I want to share an excellent method for food sharing in social groups with very high nutrition-boosting and good food practices:The Local Stock Exchange Party
Many people are switching to organic, or more ethically grown meat. But the most pressing ethic of meat consumption is the grotesque waste that goes along with the use of bones and organs. These parts of animals were used right up to the 1960s by common household cooking around the world - but now even the most well resourced areas are unlikely to feature heavy uses of stocks or offal cooking.
In The Wh*** Beast: Nose To Tail Eating, Fergus Henderson promotes a wholistic attitude to meat. Forget eating organically, which often uses up more resources than factory farming. The key thing is to make the food value of an animal last for as long as possible.
The key element of meat use that so many have forgotten is stock.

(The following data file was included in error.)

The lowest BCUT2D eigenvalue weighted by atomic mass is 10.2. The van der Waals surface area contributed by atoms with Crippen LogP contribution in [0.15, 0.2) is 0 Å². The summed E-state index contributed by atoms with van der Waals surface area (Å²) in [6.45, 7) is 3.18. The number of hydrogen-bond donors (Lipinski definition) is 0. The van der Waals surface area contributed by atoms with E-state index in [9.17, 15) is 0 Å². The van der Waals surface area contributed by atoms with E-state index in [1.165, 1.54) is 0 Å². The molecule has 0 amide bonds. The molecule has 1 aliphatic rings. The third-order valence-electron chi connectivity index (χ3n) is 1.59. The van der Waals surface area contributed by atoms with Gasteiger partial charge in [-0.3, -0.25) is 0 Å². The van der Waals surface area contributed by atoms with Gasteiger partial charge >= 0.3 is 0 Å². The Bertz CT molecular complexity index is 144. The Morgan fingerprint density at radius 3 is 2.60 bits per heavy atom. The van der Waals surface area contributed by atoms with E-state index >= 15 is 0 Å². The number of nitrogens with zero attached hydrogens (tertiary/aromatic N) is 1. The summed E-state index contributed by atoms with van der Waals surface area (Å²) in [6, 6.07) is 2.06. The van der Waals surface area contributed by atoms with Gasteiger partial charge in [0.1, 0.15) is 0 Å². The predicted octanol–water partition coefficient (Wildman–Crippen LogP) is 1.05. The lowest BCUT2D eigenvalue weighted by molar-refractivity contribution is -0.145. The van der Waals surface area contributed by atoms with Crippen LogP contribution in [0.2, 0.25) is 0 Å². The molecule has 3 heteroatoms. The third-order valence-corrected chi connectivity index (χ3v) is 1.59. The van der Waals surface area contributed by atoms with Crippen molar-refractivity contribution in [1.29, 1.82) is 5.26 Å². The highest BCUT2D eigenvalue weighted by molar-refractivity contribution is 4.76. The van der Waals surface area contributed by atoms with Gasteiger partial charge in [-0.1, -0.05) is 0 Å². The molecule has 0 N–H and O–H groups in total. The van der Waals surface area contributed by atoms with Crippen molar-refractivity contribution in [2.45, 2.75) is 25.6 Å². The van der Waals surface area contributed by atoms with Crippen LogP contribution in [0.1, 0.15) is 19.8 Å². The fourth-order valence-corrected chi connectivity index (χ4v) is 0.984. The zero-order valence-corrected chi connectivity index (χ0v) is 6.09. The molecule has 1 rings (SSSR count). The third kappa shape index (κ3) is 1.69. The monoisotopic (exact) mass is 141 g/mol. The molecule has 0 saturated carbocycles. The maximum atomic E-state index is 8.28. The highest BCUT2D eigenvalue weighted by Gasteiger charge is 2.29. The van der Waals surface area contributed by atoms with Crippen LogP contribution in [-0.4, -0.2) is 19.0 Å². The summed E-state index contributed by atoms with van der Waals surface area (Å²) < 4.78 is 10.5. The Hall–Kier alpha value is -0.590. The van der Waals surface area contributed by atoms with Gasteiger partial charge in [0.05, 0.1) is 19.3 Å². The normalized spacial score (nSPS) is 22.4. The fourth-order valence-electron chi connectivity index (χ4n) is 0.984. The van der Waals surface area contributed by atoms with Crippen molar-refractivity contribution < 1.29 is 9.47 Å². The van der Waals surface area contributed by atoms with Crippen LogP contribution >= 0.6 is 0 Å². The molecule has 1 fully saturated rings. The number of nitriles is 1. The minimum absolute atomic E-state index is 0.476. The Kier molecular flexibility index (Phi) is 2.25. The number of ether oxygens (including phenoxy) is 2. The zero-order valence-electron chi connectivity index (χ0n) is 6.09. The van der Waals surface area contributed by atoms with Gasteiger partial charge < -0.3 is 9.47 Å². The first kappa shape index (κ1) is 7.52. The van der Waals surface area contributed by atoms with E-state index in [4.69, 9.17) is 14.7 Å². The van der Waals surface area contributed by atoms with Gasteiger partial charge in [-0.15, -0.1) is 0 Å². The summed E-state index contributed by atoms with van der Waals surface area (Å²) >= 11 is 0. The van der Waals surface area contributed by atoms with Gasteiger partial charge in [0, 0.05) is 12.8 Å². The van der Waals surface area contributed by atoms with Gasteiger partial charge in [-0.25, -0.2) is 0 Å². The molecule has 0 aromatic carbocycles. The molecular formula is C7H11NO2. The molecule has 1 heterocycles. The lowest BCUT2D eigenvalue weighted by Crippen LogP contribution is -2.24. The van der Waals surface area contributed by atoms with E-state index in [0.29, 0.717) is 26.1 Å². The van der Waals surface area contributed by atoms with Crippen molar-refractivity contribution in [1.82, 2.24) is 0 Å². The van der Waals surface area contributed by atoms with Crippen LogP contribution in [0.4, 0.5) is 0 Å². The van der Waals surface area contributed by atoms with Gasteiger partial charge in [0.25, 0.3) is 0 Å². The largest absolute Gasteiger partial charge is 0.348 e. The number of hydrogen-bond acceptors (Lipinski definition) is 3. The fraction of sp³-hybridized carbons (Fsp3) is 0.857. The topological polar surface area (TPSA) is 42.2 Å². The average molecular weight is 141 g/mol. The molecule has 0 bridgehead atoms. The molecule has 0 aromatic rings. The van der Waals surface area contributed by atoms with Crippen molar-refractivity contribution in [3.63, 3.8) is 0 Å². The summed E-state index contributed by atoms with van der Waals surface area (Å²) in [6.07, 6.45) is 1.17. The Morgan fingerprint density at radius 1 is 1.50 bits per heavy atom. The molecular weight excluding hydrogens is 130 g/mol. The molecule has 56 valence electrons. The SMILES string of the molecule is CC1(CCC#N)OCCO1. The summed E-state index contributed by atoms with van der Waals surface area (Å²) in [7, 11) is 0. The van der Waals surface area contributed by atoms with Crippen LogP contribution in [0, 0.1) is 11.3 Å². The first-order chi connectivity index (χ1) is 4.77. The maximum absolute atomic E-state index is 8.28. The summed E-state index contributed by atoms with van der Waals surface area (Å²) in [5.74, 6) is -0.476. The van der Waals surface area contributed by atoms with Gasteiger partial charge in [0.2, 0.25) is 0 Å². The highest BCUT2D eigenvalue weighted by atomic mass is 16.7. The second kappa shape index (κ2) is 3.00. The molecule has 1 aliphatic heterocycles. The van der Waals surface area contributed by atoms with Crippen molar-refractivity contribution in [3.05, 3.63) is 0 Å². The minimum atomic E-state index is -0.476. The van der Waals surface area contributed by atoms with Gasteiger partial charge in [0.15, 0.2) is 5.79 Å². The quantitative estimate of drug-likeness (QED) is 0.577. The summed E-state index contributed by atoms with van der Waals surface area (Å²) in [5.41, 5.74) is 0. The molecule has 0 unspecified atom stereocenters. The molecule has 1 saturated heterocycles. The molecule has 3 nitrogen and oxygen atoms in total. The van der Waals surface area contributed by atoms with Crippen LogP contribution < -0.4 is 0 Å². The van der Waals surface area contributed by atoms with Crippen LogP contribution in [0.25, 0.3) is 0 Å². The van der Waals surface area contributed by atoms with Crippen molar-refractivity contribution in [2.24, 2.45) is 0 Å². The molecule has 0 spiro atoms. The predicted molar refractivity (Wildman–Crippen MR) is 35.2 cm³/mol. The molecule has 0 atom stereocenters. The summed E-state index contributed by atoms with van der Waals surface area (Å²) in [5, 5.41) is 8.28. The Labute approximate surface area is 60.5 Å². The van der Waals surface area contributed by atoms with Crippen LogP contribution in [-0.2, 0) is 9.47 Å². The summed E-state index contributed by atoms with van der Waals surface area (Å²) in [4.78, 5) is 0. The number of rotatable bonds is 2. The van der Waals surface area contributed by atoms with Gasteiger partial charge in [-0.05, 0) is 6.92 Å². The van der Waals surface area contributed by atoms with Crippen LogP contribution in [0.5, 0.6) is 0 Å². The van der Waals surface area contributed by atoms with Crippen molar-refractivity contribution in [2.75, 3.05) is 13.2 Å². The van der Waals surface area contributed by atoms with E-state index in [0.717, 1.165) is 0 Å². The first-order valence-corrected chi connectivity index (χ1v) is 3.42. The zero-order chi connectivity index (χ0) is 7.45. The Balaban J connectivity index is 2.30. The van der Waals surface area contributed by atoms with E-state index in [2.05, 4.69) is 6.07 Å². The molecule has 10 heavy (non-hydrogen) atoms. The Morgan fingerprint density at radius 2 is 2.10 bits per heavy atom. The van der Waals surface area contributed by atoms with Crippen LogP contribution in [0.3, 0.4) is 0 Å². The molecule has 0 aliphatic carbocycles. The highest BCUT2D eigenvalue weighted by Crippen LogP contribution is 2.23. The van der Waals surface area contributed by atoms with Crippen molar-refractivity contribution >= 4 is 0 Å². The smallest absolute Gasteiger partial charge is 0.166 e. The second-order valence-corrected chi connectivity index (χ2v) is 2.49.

It takes very little to organise a Stock Exchange Party. Remind your friends that on a particular weekend, you will bring frozen stocks or soups made from meats you've prepared since. Since few cook bone carrying meat cuts every night, those who (for example) cook a chicken on a Sunday can make the stock on Monday. Those who had roast beef can boil down the bones the next day.
The party is literally a -stock- -exchange- party! Because stock preparation makes so much, you can share high quality stock with three or four other people from one cut of meat. Everybody leaves with a mixture of stocks that add flavour and nutrition value.
This idea is vegetarian-friendly. Vegetable stocks are not created equal and at the last Stock Exchange, four meat stocks and four vegetable stocks were shared. I made a beetroot and rosemary stock to give to my vegetarian friends who used it in pilafs, loafs, and as a soup base.
Simple and easy food security.